- Divides a scene along planes corresponding to polygon boundaries. The subdivision is constructed in such a way as to provide an unambiguous depth ordering from any point in the scene when the BSP tree is traversed. The disadvantage here is that the BSP tree is created with an expensive pre-process. This means that it is less suitable for scenes consisting of dynamic geometry. The advantage is that the data is pre-sorted and error-free, ready for the previously mentioned algorithms. Note that the BSP is not a solution to HSR, only an aid.
- Ray tracing
- Attempts to model the path of light rays to a viewpoint by tracing rays from the viewpoint into the scene. Although not a hidden-surface removal algorithm as such, it implicitly solves the hidden-surface removal problem by finding the nearest surface along each view-ray. Effectively this is equivalent to sorting all the geometry on a per-pixel basis.
- The Warnock algorithm
- Divides the screen into smaller areas and sorts triangles within these. If there is ambiguity (i.e., polygons overlap in depth extent within these areas), then further subdivision occurs. At the limit, subdivision may occur down to the pixel level.
Culling and visible-surface determination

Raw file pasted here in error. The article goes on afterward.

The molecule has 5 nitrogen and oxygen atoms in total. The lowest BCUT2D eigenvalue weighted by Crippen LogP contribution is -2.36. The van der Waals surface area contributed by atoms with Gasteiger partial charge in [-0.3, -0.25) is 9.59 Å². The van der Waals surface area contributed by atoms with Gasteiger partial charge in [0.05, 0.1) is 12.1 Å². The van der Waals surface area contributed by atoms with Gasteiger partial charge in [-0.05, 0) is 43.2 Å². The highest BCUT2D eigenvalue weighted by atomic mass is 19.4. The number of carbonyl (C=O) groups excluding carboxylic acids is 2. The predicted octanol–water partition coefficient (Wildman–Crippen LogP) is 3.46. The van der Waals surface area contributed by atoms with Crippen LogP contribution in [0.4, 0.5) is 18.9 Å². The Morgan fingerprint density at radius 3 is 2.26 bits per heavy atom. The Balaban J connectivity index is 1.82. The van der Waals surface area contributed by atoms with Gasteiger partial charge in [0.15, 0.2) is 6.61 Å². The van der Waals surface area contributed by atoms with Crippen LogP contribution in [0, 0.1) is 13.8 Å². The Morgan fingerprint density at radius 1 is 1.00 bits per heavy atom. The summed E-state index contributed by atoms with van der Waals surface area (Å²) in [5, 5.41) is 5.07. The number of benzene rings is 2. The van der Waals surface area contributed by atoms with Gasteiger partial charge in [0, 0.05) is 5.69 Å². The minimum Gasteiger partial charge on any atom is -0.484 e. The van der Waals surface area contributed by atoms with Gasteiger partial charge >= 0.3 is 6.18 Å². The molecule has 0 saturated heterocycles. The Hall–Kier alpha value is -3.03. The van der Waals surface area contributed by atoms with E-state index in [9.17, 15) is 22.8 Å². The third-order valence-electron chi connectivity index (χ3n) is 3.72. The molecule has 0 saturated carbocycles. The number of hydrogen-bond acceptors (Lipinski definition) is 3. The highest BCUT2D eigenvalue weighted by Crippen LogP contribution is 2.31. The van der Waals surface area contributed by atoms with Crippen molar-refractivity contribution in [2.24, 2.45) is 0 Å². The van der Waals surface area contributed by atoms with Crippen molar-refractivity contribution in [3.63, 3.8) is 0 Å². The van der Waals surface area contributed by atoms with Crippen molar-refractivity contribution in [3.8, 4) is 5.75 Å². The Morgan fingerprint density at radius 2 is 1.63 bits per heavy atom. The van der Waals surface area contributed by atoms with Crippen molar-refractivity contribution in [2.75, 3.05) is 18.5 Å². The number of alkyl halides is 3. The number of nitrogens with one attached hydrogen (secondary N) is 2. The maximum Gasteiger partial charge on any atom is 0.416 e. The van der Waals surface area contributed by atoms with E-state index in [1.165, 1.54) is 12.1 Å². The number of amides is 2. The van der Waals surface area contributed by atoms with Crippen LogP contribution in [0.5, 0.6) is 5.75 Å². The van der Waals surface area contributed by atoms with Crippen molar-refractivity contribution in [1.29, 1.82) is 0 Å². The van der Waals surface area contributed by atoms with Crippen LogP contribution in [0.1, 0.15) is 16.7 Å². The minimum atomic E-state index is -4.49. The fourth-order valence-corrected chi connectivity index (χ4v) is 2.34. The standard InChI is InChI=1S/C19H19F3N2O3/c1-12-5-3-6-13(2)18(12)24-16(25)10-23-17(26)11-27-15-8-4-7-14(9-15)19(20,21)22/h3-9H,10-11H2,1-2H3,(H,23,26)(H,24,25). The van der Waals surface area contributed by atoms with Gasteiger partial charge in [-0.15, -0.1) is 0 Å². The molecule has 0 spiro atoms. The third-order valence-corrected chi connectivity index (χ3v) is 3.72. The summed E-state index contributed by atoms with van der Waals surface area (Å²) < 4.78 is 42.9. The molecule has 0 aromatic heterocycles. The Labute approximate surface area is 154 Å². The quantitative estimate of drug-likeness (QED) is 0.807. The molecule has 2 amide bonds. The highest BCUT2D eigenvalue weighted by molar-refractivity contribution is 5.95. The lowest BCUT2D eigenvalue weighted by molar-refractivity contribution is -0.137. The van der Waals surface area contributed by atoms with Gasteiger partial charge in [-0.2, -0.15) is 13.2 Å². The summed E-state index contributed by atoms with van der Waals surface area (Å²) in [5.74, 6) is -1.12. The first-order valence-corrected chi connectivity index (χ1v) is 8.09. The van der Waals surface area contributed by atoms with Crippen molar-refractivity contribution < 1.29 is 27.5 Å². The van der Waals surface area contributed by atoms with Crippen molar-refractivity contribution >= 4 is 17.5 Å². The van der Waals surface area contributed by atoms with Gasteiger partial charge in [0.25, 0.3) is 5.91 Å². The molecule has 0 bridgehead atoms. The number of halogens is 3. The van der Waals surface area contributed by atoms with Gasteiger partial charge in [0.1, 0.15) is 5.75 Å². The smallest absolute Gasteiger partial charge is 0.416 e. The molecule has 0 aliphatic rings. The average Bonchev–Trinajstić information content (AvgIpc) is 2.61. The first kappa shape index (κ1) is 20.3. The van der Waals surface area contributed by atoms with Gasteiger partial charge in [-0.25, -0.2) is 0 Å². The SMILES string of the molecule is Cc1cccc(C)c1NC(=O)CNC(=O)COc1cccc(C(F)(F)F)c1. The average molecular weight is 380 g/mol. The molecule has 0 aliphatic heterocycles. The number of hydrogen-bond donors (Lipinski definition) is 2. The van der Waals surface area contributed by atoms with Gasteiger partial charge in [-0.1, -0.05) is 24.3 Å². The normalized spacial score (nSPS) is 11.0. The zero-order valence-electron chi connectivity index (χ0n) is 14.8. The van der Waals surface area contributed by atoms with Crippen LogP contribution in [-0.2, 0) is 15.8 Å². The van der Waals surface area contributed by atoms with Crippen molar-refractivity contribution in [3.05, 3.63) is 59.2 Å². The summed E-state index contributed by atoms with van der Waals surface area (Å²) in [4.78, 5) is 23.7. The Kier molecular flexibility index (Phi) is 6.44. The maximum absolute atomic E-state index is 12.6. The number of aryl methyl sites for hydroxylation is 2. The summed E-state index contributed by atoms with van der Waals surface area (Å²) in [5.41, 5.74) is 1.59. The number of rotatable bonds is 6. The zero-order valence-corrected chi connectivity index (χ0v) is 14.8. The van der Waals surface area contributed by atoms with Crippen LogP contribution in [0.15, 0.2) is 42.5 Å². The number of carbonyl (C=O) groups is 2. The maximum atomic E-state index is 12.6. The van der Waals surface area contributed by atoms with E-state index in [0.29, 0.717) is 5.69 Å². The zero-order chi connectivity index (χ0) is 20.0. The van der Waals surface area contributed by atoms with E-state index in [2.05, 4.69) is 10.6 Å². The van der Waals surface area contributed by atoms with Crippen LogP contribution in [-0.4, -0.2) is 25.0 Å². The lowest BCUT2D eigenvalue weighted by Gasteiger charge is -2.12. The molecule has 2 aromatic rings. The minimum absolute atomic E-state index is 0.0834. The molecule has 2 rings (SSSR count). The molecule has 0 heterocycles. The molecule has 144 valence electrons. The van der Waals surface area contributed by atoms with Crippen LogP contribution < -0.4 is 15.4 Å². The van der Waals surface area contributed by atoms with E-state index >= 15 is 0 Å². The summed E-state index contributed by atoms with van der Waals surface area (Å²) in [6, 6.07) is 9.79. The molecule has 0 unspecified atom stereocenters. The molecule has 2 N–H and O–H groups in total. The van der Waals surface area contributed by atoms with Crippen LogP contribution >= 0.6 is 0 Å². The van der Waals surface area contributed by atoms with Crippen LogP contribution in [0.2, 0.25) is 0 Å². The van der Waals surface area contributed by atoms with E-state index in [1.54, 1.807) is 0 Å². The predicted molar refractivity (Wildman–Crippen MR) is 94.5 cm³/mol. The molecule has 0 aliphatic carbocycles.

A related area to visible-surface determination (VSD) is culling, which usually happens before VSD in a rendering pipeline. Primitives or batches of primitives can be rejected in their entirety, which usually reduces the load on a well-designed system.
The advantage of culling early on the pipeline is that entire objects that are invisible do not have to be fetched, transformed, rasterized or shaded. Here are some types of culling algorithms:
The viewing frustum is a geometric representation of the volume visible to the virtual camera. Naturally, objects outside this volume will not be visible in the final image, so they are discarded. Often, objects lie on the boundary of the viewing frustum. These objects are cut into pieces along this boundary in a process called clipping, and the pieces that lie outside the frustum are discarded as there is no place to draw them.